I am looking at Egon Schiele partly because my tutor has previously recommended I look at his work, and partly because I am currently working on life drawing exercises and I think Schiele is an interesting artist.
He uses lines and texture. His figures appear elongated.
The drawing below is balanced with some tone. The curve of the back looks accurate. I think the neck is slightly too long. The overall drawing is really striking. The angles of the figure are well observed. It is valuable to examine these drawings at this time, because I see the things I am trying to reproduce; I see the figures translated into line.
Egon Schiele is very good at capturing the stance of a person, the pose of them. The Standing Male Nude Back is another good example of stance; the weight is positioned impeccably. The way he uses tone in the drawing is effective also.
The Seated Woman is a simplistic line study; with smooth fine lines and constructive use of colour. Schiele uses colour to add smudges of tone as well as to block in areas such as the stockings and the red space behind the model (the latter is advantageous as it creates a negative space effect). The hair is also coloured, Schiele uses colour to create depth and texture. I notice that one of the arm lines is visible through the hair, perhaps because it is translucent.
Schiele’s limited palettes make the drawings strong and the features distinctive. His use of multiple outlines give a sense of movement. The drawing below in pencil is clearer than the busy drawing above. He uses short and long and sinuous lines, undulating lines, curving lines and zigzag lines.
Kneeling nude in Coloured Dress figure has a white outline which makes it stand out. The brush marks of colour observe the folds of the fabric well, which is worth making a note of.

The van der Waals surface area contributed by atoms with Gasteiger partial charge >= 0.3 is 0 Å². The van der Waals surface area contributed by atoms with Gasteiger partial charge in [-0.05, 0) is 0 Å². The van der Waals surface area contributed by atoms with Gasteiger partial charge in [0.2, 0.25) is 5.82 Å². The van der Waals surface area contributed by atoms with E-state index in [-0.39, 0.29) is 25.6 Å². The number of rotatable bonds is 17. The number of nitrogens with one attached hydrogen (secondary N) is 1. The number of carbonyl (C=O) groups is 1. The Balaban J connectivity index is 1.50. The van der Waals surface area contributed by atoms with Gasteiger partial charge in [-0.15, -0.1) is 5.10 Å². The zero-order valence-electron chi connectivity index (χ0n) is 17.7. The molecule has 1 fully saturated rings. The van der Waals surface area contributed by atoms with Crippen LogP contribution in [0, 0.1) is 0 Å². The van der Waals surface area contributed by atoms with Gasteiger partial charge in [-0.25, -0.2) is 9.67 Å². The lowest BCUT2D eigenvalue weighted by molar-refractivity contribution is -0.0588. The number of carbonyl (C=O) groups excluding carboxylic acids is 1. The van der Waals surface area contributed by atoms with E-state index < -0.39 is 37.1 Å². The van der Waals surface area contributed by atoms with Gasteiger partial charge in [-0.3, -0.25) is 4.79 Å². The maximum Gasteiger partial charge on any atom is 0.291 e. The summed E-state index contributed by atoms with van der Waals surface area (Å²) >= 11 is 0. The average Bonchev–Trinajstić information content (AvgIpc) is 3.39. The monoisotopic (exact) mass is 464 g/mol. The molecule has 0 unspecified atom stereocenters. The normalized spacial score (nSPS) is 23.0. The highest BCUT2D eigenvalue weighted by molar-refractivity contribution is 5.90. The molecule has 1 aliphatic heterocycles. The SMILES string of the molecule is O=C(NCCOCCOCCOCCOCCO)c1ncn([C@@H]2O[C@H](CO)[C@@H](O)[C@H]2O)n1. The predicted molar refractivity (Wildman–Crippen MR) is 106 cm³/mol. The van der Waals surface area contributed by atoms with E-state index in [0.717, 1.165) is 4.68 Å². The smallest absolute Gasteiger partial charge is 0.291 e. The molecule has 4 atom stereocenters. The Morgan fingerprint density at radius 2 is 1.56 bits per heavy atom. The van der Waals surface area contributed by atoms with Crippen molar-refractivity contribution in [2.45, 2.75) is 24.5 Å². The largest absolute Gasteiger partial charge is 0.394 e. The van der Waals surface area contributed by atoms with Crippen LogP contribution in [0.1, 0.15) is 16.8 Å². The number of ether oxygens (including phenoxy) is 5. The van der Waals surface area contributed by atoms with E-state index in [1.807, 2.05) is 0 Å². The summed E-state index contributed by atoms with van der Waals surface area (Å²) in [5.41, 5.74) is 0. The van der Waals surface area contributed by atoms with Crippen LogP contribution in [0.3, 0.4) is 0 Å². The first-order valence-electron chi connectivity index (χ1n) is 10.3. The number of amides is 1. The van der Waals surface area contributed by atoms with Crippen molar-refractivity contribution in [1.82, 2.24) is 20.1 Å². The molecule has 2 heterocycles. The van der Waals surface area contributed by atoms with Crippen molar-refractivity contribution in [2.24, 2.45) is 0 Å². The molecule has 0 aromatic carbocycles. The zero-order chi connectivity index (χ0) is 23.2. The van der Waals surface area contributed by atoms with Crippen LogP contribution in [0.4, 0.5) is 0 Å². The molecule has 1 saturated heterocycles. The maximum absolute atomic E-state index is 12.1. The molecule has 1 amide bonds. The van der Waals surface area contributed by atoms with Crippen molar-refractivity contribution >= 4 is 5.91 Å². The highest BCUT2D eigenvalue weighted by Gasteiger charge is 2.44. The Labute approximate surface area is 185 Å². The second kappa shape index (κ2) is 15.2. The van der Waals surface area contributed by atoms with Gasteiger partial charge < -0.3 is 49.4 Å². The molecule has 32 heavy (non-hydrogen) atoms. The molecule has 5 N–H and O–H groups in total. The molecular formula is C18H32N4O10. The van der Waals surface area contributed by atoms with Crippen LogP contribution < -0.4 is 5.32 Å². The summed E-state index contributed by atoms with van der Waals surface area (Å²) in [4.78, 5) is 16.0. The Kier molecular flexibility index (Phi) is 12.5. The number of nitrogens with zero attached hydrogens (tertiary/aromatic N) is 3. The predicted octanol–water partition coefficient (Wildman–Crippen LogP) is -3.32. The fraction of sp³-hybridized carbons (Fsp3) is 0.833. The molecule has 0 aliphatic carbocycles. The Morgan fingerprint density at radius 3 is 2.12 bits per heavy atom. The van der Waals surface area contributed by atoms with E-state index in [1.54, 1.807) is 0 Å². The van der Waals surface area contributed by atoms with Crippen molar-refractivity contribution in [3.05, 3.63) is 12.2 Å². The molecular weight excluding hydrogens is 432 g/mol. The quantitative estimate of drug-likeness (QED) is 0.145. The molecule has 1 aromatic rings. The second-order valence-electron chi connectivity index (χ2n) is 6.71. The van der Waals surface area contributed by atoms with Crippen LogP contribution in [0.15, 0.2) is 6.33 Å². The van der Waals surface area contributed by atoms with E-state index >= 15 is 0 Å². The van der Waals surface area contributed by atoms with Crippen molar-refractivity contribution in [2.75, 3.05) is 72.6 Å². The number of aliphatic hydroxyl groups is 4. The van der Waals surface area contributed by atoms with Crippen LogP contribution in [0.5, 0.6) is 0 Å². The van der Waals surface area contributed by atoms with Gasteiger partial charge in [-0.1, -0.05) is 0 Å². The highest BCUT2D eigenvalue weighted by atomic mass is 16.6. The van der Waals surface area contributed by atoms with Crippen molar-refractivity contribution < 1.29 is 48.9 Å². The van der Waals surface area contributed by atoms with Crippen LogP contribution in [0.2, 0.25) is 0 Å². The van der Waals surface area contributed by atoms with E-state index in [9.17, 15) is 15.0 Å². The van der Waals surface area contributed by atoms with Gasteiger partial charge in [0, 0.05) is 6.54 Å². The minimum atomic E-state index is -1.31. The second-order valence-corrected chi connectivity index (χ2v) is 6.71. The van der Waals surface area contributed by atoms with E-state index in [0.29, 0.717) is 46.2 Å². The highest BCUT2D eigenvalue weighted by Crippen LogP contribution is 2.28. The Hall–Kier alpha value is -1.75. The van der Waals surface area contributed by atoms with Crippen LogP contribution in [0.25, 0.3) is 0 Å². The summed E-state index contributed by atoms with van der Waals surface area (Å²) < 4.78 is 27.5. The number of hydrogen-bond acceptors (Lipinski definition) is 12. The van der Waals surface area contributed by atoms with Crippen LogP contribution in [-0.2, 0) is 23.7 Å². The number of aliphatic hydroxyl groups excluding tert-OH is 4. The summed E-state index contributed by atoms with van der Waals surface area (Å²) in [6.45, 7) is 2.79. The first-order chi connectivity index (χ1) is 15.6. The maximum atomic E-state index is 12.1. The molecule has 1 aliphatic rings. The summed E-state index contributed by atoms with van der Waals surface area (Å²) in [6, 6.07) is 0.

Above – Grimacing Self portrait is an effective way of using linear tone to draw form. This drawing is more three-dimensional than many of the others. This is a not so pleasant drawing, but that is just an emotional response to the expression on his face.
I like his drawings because they capture the character of the figures. I also think they are interesting because the figures look like dolls somehow. I don’t know why I think that. Something about the way they hold themselves, a little like puppets on strings.
Here are a further selection of his drawings. I think it is useful to look at his drawings for insight into ways of drawing figures.
Below are some examples of Schiele’s drawings of the clothed figure, which are helpful to observe.
The portrait of Edith in a striped dress is an interesting choice because it accentuates the folds and ripples of the skirt. The colours in this drawing are very striking.
They are a contrast to the drawing below which has very little colour, as he uses simple lines to observe the clothing. He uses a zigzag line to draw the fringes on her blouse, and curved lines for the gentle folds of her sleeves and collar.
In the drawing below the model is again wearing a vertically striped dress. You can see how he has drawn each stripe, and the lines of the folds of the skirt of the dress. This is coupled with the drawing of the cardigan which is not patterned, but you can see the brush strokes drawing out the lines of it, as well as some darker tones and curved hatching to create shadows.